There must be players not named David Wright or Matt Harvey wondering if the manager was talking about them.

It’s also a dig at general manager Sandy Alderson for not getting him those players. And, in going full circle, it can be interpreted an indictment of himself; that he and his staff aren’t doing enough to motivate his players.

I wrote after the Ike Davis demotion if management believed it was heading in the right direction Collins should get an extension to avoid lame duck status. But, after what he said, you can’t help but think the manager believes this team lacks more than talent and is in deeper than just a hitting slump.

In one part of the clubhouse Wright held court and admitted it is tiring trying to come up with new answers to old questions. Wright spoke of guys needing to dig deep and use whatever motivators necessary to finish strong.

Finishing the season? Doesn’t that sound a lot like getting it over with?

Wright is captain for a reason, but it is time he takes off the gloves. It is time he takes this team by the scruff of the neck and shake it awake. It isn’t time to be a politician and say the right things. It is time to lead, and if it means being unpopular, than so be it.

Motivation? How about this being their jobs? How about pride? How about being a professional? How about manning up?

“A lot these guys are going to be part of the future,’’ said Wright. I know what he is getting at there, but if I hear the word “future,’’ pertaining to the Mets one more time I will scream.

Does anybody else remember the late football coach George Allen? Allen, in filling his roster with veterans, coined the phrase, “the future is now.’’

But, what about now?

The Mets won’t win now, but they can play hard now. They can play smart now. They can hustle now. They can give us a reason to watch now. They can earn their money now.

So, quit the crap and play ball. And, as for Collins – quit whining about what you don’t have and kick the group you do have in its collective butt.

As always, your comments are greatly appreciated and I will attempt to answer them. Please follow me on Twitter @jdelcos

Jun 15

Mets’ Collins, Marcum Not Believable In Rotation Issue

It is difficult to believe either Terry Collins or Shaun Marcum regarding the New York Mets’ upcoming rotation decision to accommodate Zack Wheeler.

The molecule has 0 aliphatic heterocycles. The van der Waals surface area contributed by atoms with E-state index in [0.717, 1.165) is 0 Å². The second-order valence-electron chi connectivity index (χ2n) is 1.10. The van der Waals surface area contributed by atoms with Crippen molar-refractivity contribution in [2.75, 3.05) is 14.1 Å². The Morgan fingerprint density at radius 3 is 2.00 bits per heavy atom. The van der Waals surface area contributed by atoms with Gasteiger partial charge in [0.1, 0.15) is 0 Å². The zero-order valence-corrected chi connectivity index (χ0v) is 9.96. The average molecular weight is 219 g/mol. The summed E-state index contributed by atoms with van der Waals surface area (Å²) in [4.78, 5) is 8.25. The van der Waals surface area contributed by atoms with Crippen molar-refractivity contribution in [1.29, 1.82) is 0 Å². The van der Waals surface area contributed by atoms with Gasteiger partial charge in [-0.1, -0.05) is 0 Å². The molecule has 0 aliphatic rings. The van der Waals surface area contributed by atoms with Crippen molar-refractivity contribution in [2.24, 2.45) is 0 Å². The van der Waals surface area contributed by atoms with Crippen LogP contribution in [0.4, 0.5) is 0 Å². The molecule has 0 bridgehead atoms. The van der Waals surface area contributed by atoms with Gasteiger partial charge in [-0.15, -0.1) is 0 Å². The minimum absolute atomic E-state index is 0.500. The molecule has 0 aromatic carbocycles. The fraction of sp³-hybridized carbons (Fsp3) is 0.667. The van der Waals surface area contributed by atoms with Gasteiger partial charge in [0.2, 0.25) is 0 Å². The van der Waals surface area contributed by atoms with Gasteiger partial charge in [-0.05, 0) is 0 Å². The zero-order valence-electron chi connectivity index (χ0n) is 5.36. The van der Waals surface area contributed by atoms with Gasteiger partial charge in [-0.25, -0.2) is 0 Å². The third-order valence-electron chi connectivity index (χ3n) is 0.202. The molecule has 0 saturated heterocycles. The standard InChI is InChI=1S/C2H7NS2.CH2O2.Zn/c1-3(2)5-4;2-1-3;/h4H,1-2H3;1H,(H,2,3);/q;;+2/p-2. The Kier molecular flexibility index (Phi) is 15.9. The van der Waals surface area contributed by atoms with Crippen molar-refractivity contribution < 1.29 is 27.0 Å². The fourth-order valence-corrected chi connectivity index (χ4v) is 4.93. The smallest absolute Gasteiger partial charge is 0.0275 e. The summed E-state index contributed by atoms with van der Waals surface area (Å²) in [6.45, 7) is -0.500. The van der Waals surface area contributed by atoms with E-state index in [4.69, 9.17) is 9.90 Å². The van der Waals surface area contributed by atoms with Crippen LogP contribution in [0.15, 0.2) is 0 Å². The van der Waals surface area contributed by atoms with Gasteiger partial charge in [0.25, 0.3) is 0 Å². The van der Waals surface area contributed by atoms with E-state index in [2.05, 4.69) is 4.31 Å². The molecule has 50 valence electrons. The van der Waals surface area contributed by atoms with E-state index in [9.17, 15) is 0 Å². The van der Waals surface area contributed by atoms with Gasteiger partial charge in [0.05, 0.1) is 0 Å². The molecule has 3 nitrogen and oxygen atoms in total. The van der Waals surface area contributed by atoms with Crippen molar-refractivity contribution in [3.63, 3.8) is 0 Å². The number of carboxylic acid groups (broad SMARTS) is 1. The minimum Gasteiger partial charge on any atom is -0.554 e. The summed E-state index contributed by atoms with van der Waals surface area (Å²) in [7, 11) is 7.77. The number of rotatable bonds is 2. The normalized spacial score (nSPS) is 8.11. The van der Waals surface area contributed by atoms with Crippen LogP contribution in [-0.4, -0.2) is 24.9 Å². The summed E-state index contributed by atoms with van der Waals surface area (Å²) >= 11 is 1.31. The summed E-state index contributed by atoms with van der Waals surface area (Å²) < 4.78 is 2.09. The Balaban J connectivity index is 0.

Whether he’s ready or not – and even he said he didn’t pitch his best at Triple-A Las Vegas – Wheeler is on his way to start the second game of Tuesday’s doubleheader against the Atlanta Braves. The Mets already bought the plane ticket; he’s coming.

MARCUM: Hammered by Cubs. (AP)

MARCUM: Hammered by Cubs. (AP)

For now, Collins said the Mets will fly with a six-man rotation, but that’s probably once or twice through. Matt Harvey isn’t cool to the idea, so guess where this will go?

If based strictly on merit, the veteran Marcum, who fell to 0-8 Friday night against the Chicago Cubs, should be the odd-man out. But, he’s making $4 million this year, which amazingly, is the fifth-highest salary in the Mets’ payroll behind Johan Santana, David Wright, John Buck and Frank Francisco. And, this  does not include the deferred money owed Jason Bay, which could drop Marcum to sixth.

Collins, operating under the belief people are idiots, downplayed the salary angle.

“When it comes down to the time to make the decision, certainly I’m not sure salary is going to have anything to do with it,’’ Collins said Friday night. “I think we’re going to take the five guys that we need to make sure are the best five to go out there.’’

Of course, salary will have something to do with it as it always does with the Mets. And, it likely won’t be Collins’ call, either.

Salary is why they kept running Bay out there every day when it was clear he had nothing. Salary is why they hung onto Oliver Perez and Luis Castillo longer than needed. Salary is why they traded Carlos Beltran for Wheeler, and one can’t yet say the Mets won that deal. Salary might be why they resisted sending down Ike Davis to the minors, a decision that might have come too late.

Salary and cutting payroll has been the essence of everything the Mets have done in the Sandy Alderson era. You’d like to believe Collins in the decision will be based on merit, but Alderson’s track record indicates otherwise.